(c) that the act, conduct or publication in issue was reasonable, necessary for, and incidental to, the exercise or protection of a lawful right of defence of person, property, or other interest of the defendant or any other person by whom the defendant was instructed or for whose benefit the defendant committed the act, conduct or publication constituting the violation; or
(d) that the defendant acted under authority conferred upon him by a law in force in the province or by a court or any process of a court; or
(e) where the act, conduct or publication constituting the violation was
(i) that of a peace officer acting in the course of his duties; or
(ii) that of a public officer engaged in an investigation in the course of his duty under a law in force in the province;
that it was neither disproportionate to the gravity of the matter subject to investigation nor committed in the course of a trespass; and was within the scope of his duties or within the scope of the investigation, as the case may be, and was reasonably necessary in the public interest;
(f) where the alleged violation was constituted by the publication of any matter
(i) that there were reasonable grounds for the belief that the publication was in the public interest; or
(ii) that the publication was, in accordance with the rules of law in force in the province relating to defamation, privileged; or
(iii) that the matter was fair comment on a matter of public interest.
Right of action in addition to other rights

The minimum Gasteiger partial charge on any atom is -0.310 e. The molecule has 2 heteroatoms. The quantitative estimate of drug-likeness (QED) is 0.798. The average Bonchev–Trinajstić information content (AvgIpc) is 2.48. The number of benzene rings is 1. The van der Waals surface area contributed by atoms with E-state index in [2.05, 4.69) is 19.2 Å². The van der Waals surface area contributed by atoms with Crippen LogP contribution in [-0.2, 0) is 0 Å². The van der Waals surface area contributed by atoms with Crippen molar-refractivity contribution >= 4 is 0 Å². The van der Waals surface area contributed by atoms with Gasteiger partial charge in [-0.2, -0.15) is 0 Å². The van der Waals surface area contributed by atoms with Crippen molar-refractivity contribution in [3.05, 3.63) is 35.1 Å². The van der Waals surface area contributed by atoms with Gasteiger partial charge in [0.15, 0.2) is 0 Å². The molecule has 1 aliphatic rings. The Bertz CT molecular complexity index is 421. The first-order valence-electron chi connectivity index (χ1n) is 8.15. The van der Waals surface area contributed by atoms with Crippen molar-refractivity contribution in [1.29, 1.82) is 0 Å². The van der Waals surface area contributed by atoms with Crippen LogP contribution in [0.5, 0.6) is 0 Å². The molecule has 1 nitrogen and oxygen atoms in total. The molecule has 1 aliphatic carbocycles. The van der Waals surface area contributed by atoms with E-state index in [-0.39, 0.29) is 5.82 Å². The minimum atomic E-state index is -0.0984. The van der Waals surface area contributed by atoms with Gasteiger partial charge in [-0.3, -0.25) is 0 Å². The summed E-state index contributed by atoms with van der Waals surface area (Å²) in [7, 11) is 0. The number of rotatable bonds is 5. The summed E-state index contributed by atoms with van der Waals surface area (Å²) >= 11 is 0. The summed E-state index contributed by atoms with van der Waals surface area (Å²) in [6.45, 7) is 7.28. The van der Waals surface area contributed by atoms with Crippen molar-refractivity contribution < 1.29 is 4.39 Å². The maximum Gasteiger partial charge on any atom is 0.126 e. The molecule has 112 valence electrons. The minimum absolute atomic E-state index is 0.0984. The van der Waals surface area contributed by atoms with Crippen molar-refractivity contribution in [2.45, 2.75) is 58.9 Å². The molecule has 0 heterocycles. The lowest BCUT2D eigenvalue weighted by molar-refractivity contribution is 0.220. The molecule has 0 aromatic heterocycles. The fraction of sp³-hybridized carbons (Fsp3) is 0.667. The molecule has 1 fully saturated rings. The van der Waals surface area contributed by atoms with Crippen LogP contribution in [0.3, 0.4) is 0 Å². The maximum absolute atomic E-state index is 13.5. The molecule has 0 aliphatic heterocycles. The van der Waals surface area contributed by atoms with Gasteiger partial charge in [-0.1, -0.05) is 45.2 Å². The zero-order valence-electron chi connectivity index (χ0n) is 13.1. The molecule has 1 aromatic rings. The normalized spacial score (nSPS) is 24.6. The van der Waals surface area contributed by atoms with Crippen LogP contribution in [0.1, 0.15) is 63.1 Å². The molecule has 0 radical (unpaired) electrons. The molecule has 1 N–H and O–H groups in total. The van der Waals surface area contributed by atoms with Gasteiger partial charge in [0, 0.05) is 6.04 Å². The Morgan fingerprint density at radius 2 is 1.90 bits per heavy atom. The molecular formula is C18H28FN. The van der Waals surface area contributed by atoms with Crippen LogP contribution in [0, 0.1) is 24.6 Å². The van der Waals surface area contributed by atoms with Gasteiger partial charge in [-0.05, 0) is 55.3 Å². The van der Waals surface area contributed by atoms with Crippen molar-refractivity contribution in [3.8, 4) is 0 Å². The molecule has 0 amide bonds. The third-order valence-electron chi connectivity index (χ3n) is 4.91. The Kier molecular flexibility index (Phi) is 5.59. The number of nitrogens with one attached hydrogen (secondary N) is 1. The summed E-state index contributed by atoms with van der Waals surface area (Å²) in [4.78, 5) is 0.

6 The right of action for violation of privacy under this Act and the remedies under this Act are in addition to, and not in derogation of, any other right of action or other remedy available otherwise than under this Act; but this section shall not be construed as requiring any damages awarded in an action for violation of privacy to be disregarded in assessing damages in any other proceedings arising out of the same act, conduct or publication constituting the violation of privacy.
Effect on law of evidence
7 No evidence obtained by virtue or in consequence of a violation of privacy in respect of which an action may be brought under this Act is admissible in any civil proceedings.
Application of Act
8(1) Notwithstanding any other Act of the Legislature, whether special or general, this Act applies where there is any violation of the privacy of any person.
Conflict with other Acts
8(2) Where there is a conflict between a provision of this Act and a provision of any other Act of the Legislature, whether special or general, the provision of this Act prevails.